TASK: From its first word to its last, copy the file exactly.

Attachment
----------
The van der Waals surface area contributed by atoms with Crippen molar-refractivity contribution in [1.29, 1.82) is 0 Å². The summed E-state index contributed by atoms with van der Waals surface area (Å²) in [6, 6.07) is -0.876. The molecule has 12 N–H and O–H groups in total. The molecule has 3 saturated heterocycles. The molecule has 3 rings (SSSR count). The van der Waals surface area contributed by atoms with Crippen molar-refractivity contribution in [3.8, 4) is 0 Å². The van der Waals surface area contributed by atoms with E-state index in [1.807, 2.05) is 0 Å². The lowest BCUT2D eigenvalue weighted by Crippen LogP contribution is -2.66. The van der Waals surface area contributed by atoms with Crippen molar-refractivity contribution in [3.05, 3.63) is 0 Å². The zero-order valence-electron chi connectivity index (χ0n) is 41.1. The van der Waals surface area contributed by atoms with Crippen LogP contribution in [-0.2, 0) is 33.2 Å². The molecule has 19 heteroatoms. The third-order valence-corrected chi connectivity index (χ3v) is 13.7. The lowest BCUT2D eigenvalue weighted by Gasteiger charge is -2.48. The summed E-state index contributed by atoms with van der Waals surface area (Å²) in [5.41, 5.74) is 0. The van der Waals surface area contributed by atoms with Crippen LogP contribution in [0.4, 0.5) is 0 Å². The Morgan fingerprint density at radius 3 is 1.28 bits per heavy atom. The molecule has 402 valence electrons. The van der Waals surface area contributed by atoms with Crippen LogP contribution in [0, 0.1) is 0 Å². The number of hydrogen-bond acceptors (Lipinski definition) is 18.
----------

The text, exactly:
The van der Waals surface area contributed by atoms with Crippen molar-refractivity contribution in [1.29, 1.82) is 0 Å². The summed E-state index contributed by atoms with van der Waals surface area (Å²) in [6, 6.07) is -0.876. The molecule has 12 N–H and O–H groups in total. The molecule has 3 saturated heterocycles. The molecule has 3 rings (SSSR count). The van der Waals surface area contributed by atoms with Crippen molar-refractivity contribution in [3.8, 4) is 0 Å². The van der Waals surface area contributed by atoms with E-state index in [1.807, 2.05) is 0 Å². The lowest BCUT2D eigenvalue weighted by Crippen LogP contribution is -2.66. The van der Waals surface area contributed by atoms with Crippen molar-refractivity contribution in [3.05, 3.63) is 0 Å². The zero-order valence-electron chi connectivity index (χ0n) is 41.1. The van der Waals surface area contributed by atoms with Crippen LogP contribution in [-0.2, 0) is 33.2 Å². The molecule has 19 heteroatoms. The third-order valence-corrected chi connectivity index (χ3v) is 13.7. The lowest BCUT2D eigenvalue weighted by Gasteiger charge is -2.48. The summed E-state index contributed by atoms with van der Waals surface area (Å²) in [5.41, 5.74) is 0. The van der Waals surface area contributed by atoms with Crippen LogP contribution in [0.4, 0.5) is 0 Å². The Morgan fingerprint density at radius 3 is 1.28 bits per heavy atom. The molecule has 402 valence electrons. The van der Waals surface area contributed by atoms with Crippen LogP contribution in [0, 0.1) is 0 Å². The number of hydrogen-bond acceptors (Lipinski definition) is 18.